General George Custer. Image Source: Library of Congress.
General George Custer (1839–1876) rose to the rank of Major General in the United States Army during the Civil War (1861—1865). Custer graduated from West Point two months after the war started and quickly rose in the ranks. For his efforts at the Battle of Aldie (June 17, 1863), he was promoted from First Lieutenant to Brigadier General of Volunteers, making him the youngest officer to attain that rank and one of the youngest Generals in the Union Army.
When Custer graduated from West Point, he received a commission in the U.S. Army in time to take part in the First Battle of Bull Run. After a short illness, he returned to active duty and served in Major General George McClellan’s Peninsula Campaign. During that campaign, he became the first Union officer to oversee the use of hot-air balloons to spy on Confederate forces. Impressed with Custer’s performance, McClellan appointed him as his aide-de-camp and promoted him to the rank of Captain.
Custer commanded a cavalry division in 1862 and early 1863, taking part in the Battles of Brandy Station and Aldie. On June 29, 1863, the War Department promoted Custer to the rank of Brigadier General of Volunteers, making him the youngest officer to attain that rank and one of the youngest Generals in the Union Army.
In July 1863, Custer had two horses shot from under him while leading charges at the Battle of Gettysburg. During the Civil War, Custer had a total of eleven horses shot from under him. However, he was only wounded one time.
In 1864, Custer served as a cavalry commander with the Army of the Potomac during the Overland Campaign, seeing action at the Battles of the Wilderness, Yellow Tavern, and Trevilian Station. During the fall of 1864, Custer accompanied Major General Philip Sheridan to the Shenandoah Valley and played key roles in the battles of Opequon, Tom’s Brook, and Cedar Creek.
Custer and his cavalry troopers also took part in Sheridan’s scorched earth campaign against Shenandoah Valley residents, locally known as “The Burning.” The widespread destruction of civilian property during the autumn of 1864 incited acts of atrocity between Custer’s soldiers and Confederate General John Mosby’s Rangers. Mosby’s men and Shenandoah Valley residents despised Custer so much that Sheridan warned him “If the Rebs should ever lay you by the heels, they’ll string you up directly.”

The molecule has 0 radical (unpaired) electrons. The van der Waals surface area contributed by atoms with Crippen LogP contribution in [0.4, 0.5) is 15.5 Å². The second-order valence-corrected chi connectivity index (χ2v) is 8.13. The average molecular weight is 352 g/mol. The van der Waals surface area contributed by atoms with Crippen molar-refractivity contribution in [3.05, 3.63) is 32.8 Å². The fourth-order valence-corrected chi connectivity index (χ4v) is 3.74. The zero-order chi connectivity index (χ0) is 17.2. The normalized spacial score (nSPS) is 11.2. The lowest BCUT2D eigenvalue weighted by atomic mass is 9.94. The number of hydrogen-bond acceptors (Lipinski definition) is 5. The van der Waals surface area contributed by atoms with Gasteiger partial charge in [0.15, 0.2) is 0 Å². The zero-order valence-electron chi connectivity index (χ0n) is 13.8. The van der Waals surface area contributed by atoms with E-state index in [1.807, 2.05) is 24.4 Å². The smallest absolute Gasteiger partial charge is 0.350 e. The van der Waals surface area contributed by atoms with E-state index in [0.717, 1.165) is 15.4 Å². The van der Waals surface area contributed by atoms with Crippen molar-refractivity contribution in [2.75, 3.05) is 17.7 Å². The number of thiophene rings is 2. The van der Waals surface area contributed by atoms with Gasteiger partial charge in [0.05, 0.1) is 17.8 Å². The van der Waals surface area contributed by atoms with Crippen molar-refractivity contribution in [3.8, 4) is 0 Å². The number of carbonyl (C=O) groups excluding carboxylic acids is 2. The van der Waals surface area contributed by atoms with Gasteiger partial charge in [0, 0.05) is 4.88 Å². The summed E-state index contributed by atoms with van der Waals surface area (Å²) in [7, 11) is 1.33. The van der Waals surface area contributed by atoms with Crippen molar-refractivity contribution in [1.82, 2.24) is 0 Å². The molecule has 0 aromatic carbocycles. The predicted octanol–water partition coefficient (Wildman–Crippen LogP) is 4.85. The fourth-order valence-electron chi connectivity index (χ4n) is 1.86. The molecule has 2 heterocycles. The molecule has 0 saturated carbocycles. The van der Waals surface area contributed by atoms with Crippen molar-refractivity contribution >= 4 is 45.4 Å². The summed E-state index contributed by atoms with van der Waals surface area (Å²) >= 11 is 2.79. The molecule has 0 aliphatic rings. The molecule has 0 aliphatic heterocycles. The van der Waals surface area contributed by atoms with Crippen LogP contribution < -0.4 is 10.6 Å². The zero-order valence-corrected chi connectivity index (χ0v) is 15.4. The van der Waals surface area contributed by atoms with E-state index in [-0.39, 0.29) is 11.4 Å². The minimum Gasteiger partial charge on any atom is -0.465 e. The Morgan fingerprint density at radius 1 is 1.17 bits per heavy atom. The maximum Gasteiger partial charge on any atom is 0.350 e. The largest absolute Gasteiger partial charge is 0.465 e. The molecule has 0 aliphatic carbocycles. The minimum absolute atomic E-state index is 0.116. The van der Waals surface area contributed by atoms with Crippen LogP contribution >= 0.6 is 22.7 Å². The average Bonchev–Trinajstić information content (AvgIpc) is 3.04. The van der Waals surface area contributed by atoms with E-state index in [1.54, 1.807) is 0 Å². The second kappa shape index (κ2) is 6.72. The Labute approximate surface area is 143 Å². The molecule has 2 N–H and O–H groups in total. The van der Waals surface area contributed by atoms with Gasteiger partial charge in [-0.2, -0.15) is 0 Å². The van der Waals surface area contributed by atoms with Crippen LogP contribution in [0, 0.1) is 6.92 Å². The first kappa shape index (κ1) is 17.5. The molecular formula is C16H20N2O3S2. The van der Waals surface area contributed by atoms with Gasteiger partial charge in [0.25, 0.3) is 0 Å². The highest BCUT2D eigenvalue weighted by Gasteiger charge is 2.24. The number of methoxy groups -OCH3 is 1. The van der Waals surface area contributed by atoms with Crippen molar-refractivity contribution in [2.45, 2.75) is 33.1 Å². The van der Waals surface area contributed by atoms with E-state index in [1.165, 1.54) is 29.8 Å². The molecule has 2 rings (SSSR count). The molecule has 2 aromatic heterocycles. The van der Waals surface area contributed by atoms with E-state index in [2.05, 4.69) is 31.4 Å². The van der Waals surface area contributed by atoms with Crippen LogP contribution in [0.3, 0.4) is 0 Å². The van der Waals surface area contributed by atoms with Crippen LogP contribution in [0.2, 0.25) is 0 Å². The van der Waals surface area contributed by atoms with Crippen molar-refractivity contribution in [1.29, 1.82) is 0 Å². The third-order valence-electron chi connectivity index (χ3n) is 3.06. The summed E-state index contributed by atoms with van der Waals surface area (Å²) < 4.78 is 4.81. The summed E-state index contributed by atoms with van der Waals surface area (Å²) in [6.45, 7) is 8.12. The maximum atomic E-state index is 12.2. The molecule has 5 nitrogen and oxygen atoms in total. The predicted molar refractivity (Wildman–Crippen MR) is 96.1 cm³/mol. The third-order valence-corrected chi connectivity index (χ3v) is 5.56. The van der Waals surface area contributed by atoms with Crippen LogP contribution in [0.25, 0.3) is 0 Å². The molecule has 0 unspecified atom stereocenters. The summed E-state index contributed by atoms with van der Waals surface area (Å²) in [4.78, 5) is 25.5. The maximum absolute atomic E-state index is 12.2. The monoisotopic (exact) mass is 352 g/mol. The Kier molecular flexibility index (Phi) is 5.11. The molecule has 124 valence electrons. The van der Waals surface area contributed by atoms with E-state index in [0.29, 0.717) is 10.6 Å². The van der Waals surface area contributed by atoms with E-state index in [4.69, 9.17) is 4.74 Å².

George Custer Joins the Union Army
- George Custer received an appointment to the United States Military Academy in 1857 and entered the Academy in 1858.
- Custer graduated last in his class of 34 cadets from the United States Military Academy on June 24, 1861.
- His class graduated a year early because the Union needed officers for the Civil War.
- George Custer was commissioned as a Second Lieutenant of the 2nd U.S. Cavalry on June 24, 1861.
George Custer in the Civil War —1862
- Major General George B. McClellan assigned Custer as his aide-de-camp, promoting him to the rank of Captain on June 5, 1862.
- Custer was returned to cavalry duty as a First Lieutenant when General McClellan was relieved of his command of the Army of the Potomac after the Peninsula Campaign.
George Custer in the Civil War —1863
- Major General Alfred Pleasonton promoted Custer from Captain to Brigadier General of Volunteers on June 29, 1863, three days before the Battle of Gettysburg.
- At age 23 years old, George Custer was one of the younger Generals in the Union army.
- George Custer was brevetted as a major in the regular army for his service at Gettysburg, on July 3, 1863.
General George Custer in the Civil War —1864
- General George Custer married Elizabeth Clift Benton on February 9, 1864.
- Custer led his cavalry unit in a charge that killed Confederate General J. E. B. Stuart at the Battle of Yellow Tavern on May 11, 1864.
- He suffered his most embarrassing defeat of the war when Confederate raiders captured his personal baggage at the Battle of Trevilian Station on June 11–12, 1864.
- General Custer played a major role in the Union victory at the Battle of Opequon (September 19, 1864) during the Shenandoah Valley Campaign of 1864.
- Some evidence suggests that General Custer was present when his soldiers executed six Confederate prisoners who refused to reveal information about the location of Confederate raider John Mosby’s headquarters on September 23, 1864.
- General Custer played a major role in the Union victory at the Battle of Tom’s Brook (October 9, 1864) and the Battle of Cedar Creek (October 19, 1864) during the Shenandoah Valley Campaign of 1864.
- Custer received a brevet promotion to Major General in the Regular Army on March 13, 1865.
- General Custer was present at Robert E. Lee’s surrender at Appomattox Court House on April 9, 1865.
- Custer received a promotion to Major General of Volunteers on April 15, 1865 — the same day Abraham Lincoln died from the gunshot wound inflicted by John Wilkes Booth.